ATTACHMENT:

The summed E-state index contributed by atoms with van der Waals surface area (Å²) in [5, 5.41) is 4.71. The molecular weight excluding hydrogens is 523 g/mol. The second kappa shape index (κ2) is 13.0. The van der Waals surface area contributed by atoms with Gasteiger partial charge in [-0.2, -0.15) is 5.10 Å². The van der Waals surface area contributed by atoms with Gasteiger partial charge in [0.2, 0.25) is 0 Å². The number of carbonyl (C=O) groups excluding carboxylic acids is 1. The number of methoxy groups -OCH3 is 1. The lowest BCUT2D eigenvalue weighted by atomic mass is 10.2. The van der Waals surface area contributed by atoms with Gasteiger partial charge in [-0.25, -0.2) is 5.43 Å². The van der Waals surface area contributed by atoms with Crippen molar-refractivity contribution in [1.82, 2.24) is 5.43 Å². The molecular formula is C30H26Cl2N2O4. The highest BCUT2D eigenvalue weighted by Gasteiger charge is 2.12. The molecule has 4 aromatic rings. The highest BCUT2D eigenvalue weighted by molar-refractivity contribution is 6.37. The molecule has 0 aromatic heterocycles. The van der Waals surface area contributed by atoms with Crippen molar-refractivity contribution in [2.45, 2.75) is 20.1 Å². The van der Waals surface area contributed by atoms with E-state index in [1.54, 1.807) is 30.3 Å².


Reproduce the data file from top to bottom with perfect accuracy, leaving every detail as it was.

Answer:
The summed E-state index contributed by atoms with van der Waals surface area (Å²) in [5, 5.41) is 4.71. The molecular weight excluding hydrogens is 523 g/mol. The second kappa shape index (κ2) is 13.0. The van der Waals surface area contributed by atoms with Gasteiger partial charge in [-0.2, -0.15) is 5.10 Å². The van der Waals surface area contributed by atoms with Gasteiger partial charge in [0.2, 0.25) is 0 Å². The number of carbonyl (C=O) groups excluding carboxylic acids is 1. The number of methoxy groups -OCH3 is 1. The lowest BCUT2D eigenvalue weighted by atomic mass is 10.2. The van der Waals surface area contributed by atoms with Gasteiger partial charge in [-0.25, -0.2) is 5.43 Å². The van der Waals surface area contributed by atoms with Crippen molar-refractivity contribution in [1.82, 2.24) is 5.43 Å². The molecular formula is C30H26Cl2N2O4. The highest BCUT2D eigenvalue weighted by Gasteiger charge is 2.12. The molecule has 4 aromatic rings. The highest BCUT2D eigenvalue weighted by molar-refractivity contribution is 6.37. The molecule has 0 aromatic heterocycles. The van der Waals surface area contributed by atoms with Crippen molar-refractivity contribution in [2.45, 2.75) is 20.1 Å². The van der Waals surface area contributed by atoms with E-state index in [1.54, 1.807) is 30.3 Å².